African Wildlife Foundation uses photography to inspire the next generation of conservationists
For the past 60 years, the African Wildlife Foundation (AWF) has protected animals, restored lost habitats, and advocated for policy changes that benefit wildlife. Now the conservation organization is trying a new approach.
This year, AWF launched the first Benjamin Mkapa African Wildlife Photography Awards. Named after the former Tanzanian president and longtime AWF board member, the competition aims to reach a different audience.
Although photography competitions are not new, AWF hopes that the exhibition of the winning works will encourage Africans to take a more active role in conservation, said its CEO, Kaddu Sebunya. âAfricans must take responsibility for the conservation of their heritage,â he said.
A global competition
A jury, made up of photographers, conservationists, activists and safari guides, selected photos from 12 categories, including âArt in Natureâ, âCoexistence and Conflictâ and âConservation Heroesâ. “.
Last month, the category winners were announced at an awards ceremony at the National Museum in Nairobi, Kenya, along with four other winners.
MÃ©rcia Ãngela, a Mozambican wildlife vet, is pictured here with Boogli, a baby female pangolin she rescued. Ãngela raised the baby pangolin and released it back into the wild a few weeks after this photo, selected for the “Conservation Heroes” category, was taken by German photographer Jennifer Guyton. Credit: Jennifer Guyton / Mkapa Award
The winning image is one of 79 images selected for an exhibition, presented at the Nairobi National Museum by mid-January.
Put people in the picture
The âConservation Heroâ category had particular appeal to Kenyan conservation photographer Anthony Ochieng Onyango. A former environmentalist who has worked with local and international wildlife organizations, he quit his job in 2017 to devote himself to photography full time.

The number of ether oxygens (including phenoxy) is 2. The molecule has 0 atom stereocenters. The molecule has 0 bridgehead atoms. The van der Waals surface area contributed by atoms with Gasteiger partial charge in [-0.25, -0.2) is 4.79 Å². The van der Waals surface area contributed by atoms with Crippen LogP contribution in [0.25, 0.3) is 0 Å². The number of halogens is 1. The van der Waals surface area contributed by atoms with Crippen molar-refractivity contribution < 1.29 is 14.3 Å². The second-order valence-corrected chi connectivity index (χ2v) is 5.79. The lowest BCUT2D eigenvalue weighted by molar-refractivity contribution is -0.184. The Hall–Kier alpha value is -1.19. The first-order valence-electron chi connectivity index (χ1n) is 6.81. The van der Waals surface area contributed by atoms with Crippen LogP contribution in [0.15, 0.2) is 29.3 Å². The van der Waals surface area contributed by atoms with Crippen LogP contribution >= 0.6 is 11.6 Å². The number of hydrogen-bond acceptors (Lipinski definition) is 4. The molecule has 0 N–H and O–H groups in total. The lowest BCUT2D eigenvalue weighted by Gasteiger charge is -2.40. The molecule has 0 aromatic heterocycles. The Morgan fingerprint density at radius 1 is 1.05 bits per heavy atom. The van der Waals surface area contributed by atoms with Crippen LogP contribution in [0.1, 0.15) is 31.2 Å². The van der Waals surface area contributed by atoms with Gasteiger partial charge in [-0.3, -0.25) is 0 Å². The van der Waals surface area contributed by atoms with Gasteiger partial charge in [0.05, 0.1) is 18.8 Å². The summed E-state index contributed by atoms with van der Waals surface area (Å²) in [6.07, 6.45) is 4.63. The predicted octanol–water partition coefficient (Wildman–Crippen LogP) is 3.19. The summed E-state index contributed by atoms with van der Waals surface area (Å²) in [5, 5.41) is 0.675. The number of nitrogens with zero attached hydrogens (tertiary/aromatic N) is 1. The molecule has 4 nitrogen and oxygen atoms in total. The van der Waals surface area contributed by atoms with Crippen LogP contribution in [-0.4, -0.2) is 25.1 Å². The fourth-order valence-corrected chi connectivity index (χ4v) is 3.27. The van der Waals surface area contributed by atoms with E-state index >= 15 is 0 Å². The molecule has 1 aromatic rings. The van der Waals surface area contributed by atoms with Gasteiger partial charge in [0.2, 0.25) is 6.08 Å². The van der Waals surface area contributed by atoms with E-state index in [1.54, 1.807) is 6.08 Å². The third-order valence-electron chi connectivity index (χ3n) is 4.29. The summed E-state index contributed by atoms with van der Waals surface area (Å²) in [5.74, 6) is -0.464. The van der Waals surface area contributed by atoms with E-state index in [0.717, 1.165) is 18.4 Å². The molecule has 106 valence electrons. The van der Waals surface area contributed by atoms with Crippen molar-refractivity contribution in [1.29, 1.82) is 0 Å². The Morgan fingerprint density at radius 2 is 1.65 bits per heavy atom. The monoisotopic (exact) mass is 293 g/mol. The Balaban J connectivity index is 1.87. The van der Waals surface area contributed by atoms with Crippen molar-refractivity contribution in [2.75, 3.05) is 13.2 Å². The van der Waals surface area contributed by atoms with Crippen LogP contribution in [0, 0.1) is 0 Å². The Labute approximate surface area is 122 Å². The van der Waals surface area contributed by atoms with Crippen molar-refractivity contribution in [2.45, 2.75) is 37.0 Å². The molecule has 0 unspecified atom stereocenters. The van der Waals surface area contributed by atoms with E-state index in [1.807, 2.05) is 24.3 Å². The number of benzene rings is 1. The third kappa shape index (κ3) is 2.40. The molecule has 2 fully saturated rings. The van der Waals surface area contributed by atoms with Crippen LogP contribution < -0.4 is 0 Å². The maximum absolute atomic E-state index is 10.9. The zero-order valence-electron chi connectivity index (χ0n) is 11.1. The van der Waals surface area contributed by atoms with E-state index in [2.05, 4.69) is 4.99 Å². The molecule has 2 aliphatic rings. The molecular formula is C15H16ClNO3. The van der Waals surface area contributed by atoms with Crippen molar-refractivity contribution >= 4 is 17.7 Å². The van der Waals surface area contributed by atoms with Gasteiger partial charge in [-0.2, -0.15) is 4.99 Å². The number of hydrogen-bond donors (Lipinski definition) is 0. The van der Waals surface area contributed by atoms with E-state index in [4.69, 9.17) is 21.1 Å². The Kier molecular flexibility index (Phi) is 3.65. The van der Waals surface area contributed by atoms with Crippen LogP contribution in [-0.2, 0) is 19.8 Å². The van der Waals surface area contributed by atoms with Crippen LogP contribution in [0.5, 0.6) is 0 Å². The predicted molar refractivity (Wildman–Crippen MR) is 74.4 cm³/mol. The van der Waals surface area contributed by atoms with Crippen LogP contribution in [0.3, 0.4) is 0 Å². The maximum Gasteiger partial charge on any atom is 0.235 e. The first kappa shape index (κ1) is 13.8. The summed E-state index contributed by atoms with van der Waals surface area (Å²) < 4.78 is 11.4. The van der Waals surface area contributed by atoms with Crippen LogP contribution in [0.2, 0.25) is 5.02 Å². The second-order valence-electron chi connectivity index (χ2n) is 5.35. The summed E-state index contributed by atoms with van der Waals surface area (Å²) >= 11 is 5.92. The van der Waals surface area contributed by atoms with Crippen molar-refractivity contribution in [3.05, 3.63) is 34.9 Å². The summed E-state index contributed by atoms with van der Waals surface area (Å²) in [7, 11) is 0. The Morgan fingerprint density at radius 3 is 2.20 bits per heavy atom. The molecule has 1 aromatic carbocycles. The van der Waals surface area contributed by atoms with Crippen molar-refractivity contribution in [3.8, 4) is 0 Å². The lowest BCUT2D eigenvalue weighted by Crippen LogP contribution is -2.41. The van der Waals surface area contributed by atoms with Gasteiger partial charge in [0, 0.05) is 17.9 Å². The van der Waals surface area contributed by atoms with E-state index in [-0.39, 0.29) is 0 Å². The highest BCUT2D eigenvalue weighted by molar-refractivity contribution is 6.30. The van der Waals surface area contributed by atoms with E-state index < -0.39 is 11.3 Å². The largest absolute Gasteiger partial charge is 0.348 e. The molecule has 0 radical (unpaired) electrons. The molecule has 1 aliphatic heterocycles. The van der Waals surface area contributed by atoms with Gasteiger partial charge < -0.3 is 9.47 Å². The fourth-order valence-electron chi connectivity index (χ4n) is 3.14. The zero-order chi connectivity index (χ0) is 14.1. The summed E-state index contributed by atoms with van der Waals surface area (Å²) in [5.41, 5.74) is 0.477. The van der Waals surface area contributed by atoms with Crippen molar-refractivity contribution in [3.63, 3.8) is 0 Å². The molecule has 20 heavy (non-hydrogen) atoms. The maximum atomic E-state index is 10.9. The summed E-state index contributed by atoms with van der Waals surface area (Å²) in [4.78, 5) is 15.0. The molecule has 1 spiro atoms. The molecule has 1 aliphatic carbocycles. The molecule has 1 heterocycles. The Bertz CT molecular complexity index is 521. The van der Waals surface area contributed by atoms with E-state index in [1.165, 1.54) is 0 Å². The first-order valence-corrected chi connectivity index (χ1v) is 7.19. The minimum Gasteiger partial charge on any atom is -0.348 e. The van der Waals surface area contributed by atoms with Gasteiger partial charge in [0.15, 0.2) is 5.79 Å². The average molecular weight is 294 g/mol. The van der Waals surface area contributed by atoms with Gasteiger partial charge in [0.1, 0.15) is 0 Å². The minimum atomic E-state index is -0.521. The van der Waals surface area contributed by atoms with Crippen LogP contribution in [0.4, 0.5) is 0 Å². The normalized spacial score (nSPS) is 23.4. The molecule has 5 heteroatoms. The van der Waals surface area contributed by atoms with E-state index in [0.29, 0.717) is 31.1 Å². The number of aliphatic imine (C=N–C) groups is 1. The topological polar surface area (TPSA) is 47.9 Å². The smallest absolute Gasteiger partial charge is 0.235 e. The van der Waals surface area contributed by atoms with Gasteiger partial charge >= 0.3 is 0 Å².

âI realized that there was a lack of communication (in curation) because most of what was released was data in scientific publications,â Onyango said, adding that the images are a simple way for them. people to connect to complex problems.
The Ngamba Island Chimpanzee Sanctuary on Lake Victoria, Uganda, is home to 52 orphaned or rescued chimpanzees. Kenyan conservation photographer Anthony Ochieng Onyango captured this image of one of the caregivers feeding the chimpanzees, selected for the ‘Conservation Hero’ category. Credit: Anthony Onyango / Mkapa Award
At first, Onyango struggled to find work and began to doubt his career development, but then received a phone call from the Chimpanzee Sanctuary on Ngamba Island in Uganda, asking him to photograph their rescued chimpanzees. . This mission helped him launch his new career and one of the photos he took, of a groom feeding chimpanzees, was shortlisted for the AWF Mkapa Awards.
âThis particular image means a lot to me because I met these really inspiring caregivers and the one in the photo was so passionate about caring for chimpanzees,â Onyango said. He prefers to take pictures of people and animals together: “I feel like no one (in the photo), people just don’t identify with wildlife as easily,” he said.
Promote African voices
Although there were entries from 10 African countries in the AWF competition, Onyango was the only black African among the winners, and only one African photographer, Cathan Moore, 19, from South Africa, was among the winners. category winners.
There is a lack of opportunities for budding young photographers on the continent, Sebunya said. He added that AWF is looking for grants and partnerships to enable more Africans to participate next year, and that categories such as “African Wildlife Backyard” make nature photography competitions more accessible to those who want to participate. cannot afford the high park fees or purchase expensive camera equipment, allowing people to use any camera and photograph urban wildlife.
Australian photographer Buddhilini de Soyza captured a group of male cheetahs crossing the Talek River in the Maasai Mara, Kenya, when it was flooded during heavy rains in January 2020. It was shortlisted for the “Behavior of the African fauna “. Credit: Soyza / Mkapa Buddhilini Prize
Sebunya hopes the competition can open a dialogue about conservation – and why it’s so important to Africa’s future. Many people in Africa see conservation as something done by and for foreigners, Sebunya said. While praising the work of international NGOs, he stressed that it is vital that African voices are heard and that local people lead conservation efforts.
From January 2022, the photographic exhibition will travel across Africa, North America, Asia and Europe. âIt’s our brand as Africans,â Sebunya said. “Through photography, we will show the rest of the world what Africa is.”